A newly re-launched website, www.villagecookieshoppe.com, offers customers secure and convenient ordering and shipping of its gourmet cookies and brownies.  We encourage you to “like” us on Facebook.

“We’ve demonstrated that this is a viable business and the more cookies we sell the more people we can help,” said Gary Scannell, MHA Village director of employment and business development.

Training
Massachusetts Department of Mental Health Adopts MORS

The Milestones of Recovery Scale (MORS), an evaluation tool created by MHA’s David Pilon, Ph.D., and Mark Ragins, M.D.  was adopted by the Massachusetts Department of Mental Health. MORS is a tool for tracking the process of recovery for individuals with mental illness.

MORS is rooted in the principles of psychiatric rehabilitation and defines recovery as a process beyond symptom reduction, client compliance and service utilization.  It provides important data that can help service providers  tailor services to fit each individual’s needs, assign individuals to the right level of care and create “flow” through a mental health system.

MORS can help systems and programs demonstrate to funding sources, politicians and the public that mental health systems can be cost-effective and achieve positive outcomes.  Visit www.milestonesofrecoveryscale.org to learn more.

Advocacy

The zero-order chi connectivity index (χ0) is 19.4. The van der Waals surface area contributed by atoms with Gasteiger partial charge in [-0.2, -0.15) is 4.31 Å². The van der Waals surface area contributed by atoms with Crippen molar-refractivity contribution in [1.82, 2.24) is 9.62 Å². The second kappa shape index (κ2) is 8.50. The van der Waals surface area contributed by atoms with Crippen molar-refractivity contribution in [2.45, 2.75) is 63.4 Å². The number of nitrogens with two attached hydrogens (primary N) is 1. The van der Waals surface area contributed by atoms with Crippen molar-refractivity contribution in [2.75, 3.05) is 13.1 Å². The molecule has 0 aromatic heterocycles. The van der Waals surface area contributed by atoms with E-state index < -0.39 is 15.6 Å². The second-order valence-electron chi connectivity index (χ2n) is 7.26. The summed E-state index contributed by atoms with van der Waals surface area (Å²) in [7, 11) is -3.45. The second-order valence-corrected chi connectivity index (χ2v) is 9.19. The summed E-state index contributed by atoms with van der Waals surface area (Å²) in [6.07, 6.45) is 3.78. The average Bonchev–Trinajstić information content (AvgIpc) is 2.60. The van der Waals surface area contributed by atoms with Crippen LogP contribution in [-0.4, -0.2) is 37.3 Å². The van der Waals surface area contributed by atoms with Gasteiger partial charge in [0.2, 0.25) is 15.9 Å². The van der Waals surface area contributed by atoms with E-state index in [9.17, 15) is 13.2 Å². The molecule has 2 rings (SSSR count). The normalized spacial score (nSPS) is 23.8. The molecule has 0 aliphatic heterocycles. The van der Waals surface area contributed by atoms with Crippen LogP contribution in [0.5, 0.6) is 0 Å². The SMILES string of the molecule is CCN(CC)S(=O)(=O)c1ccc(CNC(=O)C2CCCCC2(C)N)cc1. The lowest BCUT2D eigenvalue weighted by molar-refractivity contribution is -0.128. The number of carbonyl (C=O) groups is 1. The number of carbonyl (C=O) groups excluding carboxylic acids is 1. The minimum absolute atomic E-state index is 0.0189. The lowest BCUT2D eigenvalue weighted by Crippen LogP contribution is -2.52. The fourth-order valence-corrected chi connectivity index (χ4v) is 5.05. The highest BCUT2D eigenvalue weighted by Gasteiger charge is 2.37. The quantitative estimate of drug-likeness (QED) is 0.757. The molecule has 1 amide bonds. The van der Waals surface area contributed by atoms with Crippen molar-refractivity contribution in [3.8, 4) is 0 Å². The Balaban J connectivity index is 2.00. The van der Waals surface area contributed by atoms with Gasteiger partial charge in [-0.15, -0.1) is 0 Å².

Heading to the Hill

MHA Board members and staff will meet with offices of California’s Congressional delegation at our annual mental health “Day on the Hill.” It is part of the national conference of Mental Health America that takes place in mid-June.
This is one of the ways we work to keep our cause visible.  We’ll be talking about issues such as suicide prevention among youth and adults, mental health in schools, health care and health information technology.

To learn more about our advocacy action, please contact Chad Costello, M.S.W., our director of public policy, at ccostello@mhala.org.

Services
Operation Healthy Homecoming Helps Vets Return to Homes, Healthy Lives

Operation Healthy Homecoming, a MHA Antelope Valley program funded through the U.S. Department of Veterans Affairs, serves veterans and their families who are homeless or are at risk for becoming homeless. 

We coordinate services to break down barriers to maintain or obtain housing stability.  This includes temporary financial assistance to aid with short-term issues, assistance in obtaining public benefits, connecting to Veterans Affairs, providing resources and support for mental health, job coaching and employment assistance, and housing counseling and placement.
“Our program focuses on sustained housing and stable income, two areas that are crucial to preventing or ending homelessness for veterans,” said Judy A. Cooperberg, MHA Antelope Valley executive director.

For more information about Operation Healthy Homecoming, call (661) 579-8301.



Mental Health America of Los Angeles   Administration Offices
100 W.Broadway, Suite 5010   Long Beach, CA 90802-2310
888-242-2522, ext. 225    development@mhala.org